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From: ????????????????????????

To: pipes-dist
Subject: Pipes Digest #35 - January 20, 1990
--text follows this line--
		 Pipes Digest #35 - January 20, 1990

From: ????????????????????????????
Subject: Cobs

Bart writes:

>May I ask you a question? (well, you can't answer now, so I'll ask anyway :-)
>Is there a time which you should replace the ol' corncob?  The taste I'm
>getting towards the bottom of the bowl is really starting to get strange
>even tho' I clean the pipe and change the filter often.

Strange, how ? Like burnt corncob ?  (Does it taste like you left the
cornbread in the oven too long ?)  If so, you're just burning the cob at
the bottom, which might mean you didn't smoke your first few bowls all
the way down, and still haven't caked the bowl.

I replace mine when it becomes black and unattractive (rarely), or
more frequently, when I've chewed up the stem so badly it's no longer
smokeable, or even more frequently, when I lose it.

>Again, sorry for
>asking what is quite probably a silly question, but hey, what can I say?

Sorry, you only got permission to ask *one* question.  It would be against
my contract, therefore, to tell you what you can say.


>Later all,
>- Bart (Pestilence... [it's an old in-joke w/some friends, in case anyone's
>  wondering])
>[ A cork knocker is: (a) a small knob, made of cork, that goes in the
>bottom of an ashtray to hit a pipe against to knock out the ashes; (b)
>someone who goes around badmouthing bottle stoppers; or (c) a device
>used by a vain woman to get attention she doesn't deserve, usually
>worn in pairs :-) -S. ]

Our Keeper of All Aromatic Knowledge has omitted:
(d) A device placed on a door to prevent being disturbed by unwanted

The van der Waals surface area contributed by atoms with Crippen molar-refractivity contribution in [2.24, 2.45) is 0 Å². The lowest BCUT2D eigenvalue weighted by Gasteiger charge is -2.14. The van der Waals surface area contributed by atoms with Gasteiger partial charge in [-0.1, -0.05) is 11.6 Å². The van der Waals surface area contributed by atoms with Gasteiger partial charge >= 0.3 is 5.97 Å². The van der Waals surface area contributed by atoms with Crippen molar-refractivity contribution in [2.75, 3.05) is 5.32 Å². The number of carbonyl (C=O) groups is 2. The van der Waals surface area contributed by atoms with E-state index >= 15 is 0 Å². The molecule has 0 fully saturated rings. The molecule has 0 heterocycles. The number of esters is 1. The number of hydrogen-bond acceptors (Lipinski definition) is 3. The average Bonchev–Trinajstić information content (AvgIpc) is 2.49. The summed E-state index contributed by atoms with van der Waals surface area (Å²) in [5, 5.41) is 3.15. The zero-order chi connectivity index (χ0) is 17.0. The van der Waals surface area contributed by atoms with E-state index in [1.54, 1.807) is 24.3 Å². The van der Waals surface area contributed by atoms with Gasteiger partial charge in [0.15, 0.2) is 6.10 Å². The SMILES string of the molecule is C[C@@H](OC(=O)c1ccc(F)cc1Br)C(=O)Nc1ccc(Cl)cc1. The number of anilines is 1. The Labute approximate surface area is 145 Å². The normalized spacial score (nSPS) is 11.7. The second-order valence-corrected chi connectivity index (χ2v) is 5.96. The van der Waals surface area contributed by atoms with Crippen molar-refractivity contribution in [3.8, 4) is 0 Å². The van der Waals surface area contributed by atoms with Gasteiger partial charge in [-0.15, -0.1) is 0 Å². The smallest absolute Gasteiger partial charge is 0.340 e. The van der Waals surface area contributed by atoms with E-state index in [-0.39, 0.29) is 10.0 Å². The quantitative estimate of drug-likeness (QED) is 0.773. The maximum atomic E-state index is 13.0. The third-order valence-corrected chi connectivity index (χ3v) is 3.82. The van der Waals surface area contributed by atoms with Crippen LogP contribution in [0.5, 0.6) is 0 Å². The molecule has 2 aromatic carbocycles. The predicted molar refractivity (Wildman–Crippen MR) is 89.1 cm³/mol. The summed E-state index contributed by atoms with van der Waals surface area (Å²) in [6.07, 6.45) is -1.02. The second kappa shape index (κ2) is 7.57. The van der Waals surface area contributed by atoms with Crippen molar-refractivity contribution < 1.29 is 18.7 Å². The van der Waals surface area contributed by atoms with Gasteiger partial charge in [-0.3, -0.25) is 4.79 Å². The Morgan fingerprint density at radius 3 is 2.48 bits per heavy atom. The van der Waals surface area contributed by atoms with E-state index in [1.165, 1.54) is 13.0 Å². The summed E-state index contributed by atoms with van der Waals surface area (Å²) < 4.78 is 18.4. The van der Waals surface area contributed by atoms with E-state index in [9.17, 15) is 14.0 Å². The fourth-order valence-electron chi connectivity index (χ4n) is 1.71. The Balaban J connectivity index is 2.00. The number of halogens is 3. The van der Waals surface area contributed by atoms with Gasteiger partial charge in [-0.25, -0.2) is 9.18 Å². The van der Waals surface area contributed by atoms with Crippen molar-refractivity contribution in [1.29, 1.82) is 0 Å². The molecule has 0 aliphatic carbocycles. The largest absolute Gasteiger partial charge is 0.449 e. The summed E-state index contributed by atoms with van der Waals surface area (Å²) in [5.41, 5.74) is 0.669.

visitors. 8-)

[ Another bit of aromatic knowledge... (e) the archer who shoots the
seals into the wine bottles {obscure :-} -S. ]

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Bill Thacker	AT&T Network Systems - Columbus      ??????????????????

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From: ?????????????????????????? (Steve Masticola)
Subject: Meerschaum musings and churchwarden chewings

A friend of mine just gave me an antique meerschaum (by Hayim Pinhas
of Istanbul, if that means anything to anyone), which looks like it's
of 40s or 50s vintage, not smoked too much. It's a nice-looking pipe,
but I'd like to make sure that the pipe is thoroughly clean before I
smoke it. Does anyone here know how to disinfect a meerschaum? I
understand that hot alcohol is used for briars, but shudder at what
that would do to the beeswax (which is what causes the meerschaum to
acquire its color.) Ben Rapaport's "Guide to Collecting Antique Pipes"
gives some hints on cleaning, but nothing really on germ killing. (Of
course, I could just load it up with some Pipeworks "Churchill"
mixture, which is sufficient to eradicate all life downwind :-)

Also in the news this week, I'd mailed Tim West several weeks ago,
asking for a price quote and a paper design for a churchwarden, as
(hopefully) a reward for passing my Ph.D. exam in February. It looks
beautiful - a half-bent Danish-style stem, chopped mouth and shank,
oversize bowl, and several choices of stain (or lack thereof). A goal
worth working for!

And, yes, I've been enjoying a pipe while I study, which occupies most
of my time now. Nothing like a nice bowl of John David's "JD 24" to
make the data flow analysis go better. And it's a good thing I've got
a good collection of briars built up - just hope the tobak (and the
stems) hold out until exam time! Until then (or until the next

					Smoke in peace,
					~\U Steve.

 U/~ U/~ U/~ U/~ U/~ U/~ U/~ U/~ U/~ U/~ | ~\U ~\U ~\U ~\U ~\U ~\U ~\U ~\U
 )				       *   *				  )
( Pipe smokers will rule the world!      *   ??????????????????????	 (
 ) (if they don't run out of matches...) *   Steve Masticola, moderator	  )
(				       *   *				 (
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Article Index

  1. Subject: Pipes Digest #35 - January 20, 1990
  2. Subject: Cobs
  3. Subject: Meerschaum musings and churchwarden chewings
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